What are Smart Contracts?
What are Smart Contracts?
A smart contract is a code running on top of a blockchain containing a set of rules under which the individuals to that smart contract agree to interact with each other. If and when the pre-defined rules are met, the agreement is automatically executed. The smart contract code facilitates, verifies, and executes the negotiation or performance of an agreement or transaction. It mainly helps carry out transactions and agreements between disparate, anonymous parties without needing a central authority or middlemen.
The most famous blockchain with smart contract abilities is the Ethereum (ETH) blockchain - there are thousands of smart contracts running on the Ethereum (ETH) blockchain. Apart from Ethereum (ETH), there are other blockchains like Ethereum Classic (ETC), Tron (TRX), NEO (NEO), EOS (EOS) etc. which are capable of running smart contracts on their respective blockchains.
Smart contracts are also known as blockchain contracts or digital contracts. It involves digital assets and two or more parties, where some or all of the parties deposit assets into the smart contract and the assets automatically get redistributed if and when the smart contract conditions are met depending on the initial conditions agreed and set by all the parties.
Example of a Smart Contract:
If John and Michalis don’t know and don’t trust each other, they usually require a trusted third party to serve as an intermediary to verify transactions and enforce them. With smart contracts & blockchains, you don’t need those trusted intermediaries anymore for clearing or settlement of your transactions. Let us think of a simple buying and selling of a car between these two parties.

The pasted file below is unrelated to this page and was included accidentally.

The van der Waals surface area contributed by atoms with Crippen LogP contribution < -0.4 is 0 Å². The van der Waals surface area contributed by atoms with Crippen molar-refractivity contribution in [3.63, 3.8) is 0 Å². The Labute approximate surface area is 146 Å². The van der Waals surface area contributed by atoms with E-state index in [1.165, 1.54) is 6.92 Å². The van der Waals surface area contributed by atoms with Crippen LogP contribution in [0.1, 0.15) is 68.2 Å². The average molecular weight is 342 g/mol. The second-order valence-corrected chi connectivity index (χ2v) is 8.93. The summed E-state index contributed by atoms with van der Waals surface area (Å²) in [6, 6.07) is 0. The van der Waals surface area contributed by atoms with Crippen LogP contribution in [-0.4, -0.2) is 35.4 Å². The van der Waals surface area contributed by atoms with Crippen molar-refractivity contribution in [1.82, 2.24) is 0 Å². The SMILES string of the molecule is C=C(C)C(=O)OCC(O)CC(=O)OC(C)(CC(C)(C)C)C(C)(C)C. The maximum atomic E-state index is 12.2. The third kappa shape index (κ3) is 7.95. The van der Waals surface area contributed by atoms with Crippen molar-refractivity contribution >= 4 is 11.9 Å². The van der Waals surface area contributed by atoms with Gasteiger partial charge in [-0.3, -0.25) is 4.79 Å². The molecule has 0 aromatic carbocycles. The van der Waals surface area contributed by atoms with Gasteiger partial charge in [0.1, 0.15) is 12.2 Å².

If Michalis wants to purchase a car from John - On the Blockchain, once all involved authorities and companies are on a blockchain, a smart contract could be used to define all the rules of a valid car sale. If Michalis wanted to buy the car from John using a smart contract on the blockchain, the transaction would be verified by each node in the Blockchain Network to see if John is the owner of the car and if Michalis has enough money to pay John.
If the network agrees that both conditions are true, Michalis automatically gets the access code to the smart lock for the garage where John parks the car. The blockchain registers Michalis as the new owner of the car. John has 10,000 USD more on his account, and Michalis 10,000 USD less. No middlemen required!
Shortcomings of Smart Contracts:
As with any new technology, there are shortcomings with Smart Contracts too. With time, these will reduce or go away!
Smart contracts are not really smart - as in, they cannot react to each and every situation like us humans can. Smart contracts can only decide on the conditions that were coded during the initial coding of the contract. If parties to the agreement fail to think of a possible outcome, the smart contract cannot decide in those cases.
The legality of crypto is questionable in some countries and hence, it is not known if smart contracts are valid legal proofs in those countries.
The future of Smart Contracts:
The future looks very bright for smart contracts as more and more businesses and governments are adopting them. Also, a lot of research is being done to improve how the contracts work.
Futurists are already working on merging Artificial Intelligence (AI) with Smart Contracts - they believe this will make for a very good permissionless (no need of middlemen) future where almost everything is run on a decentralized and transparent platform for the greater good.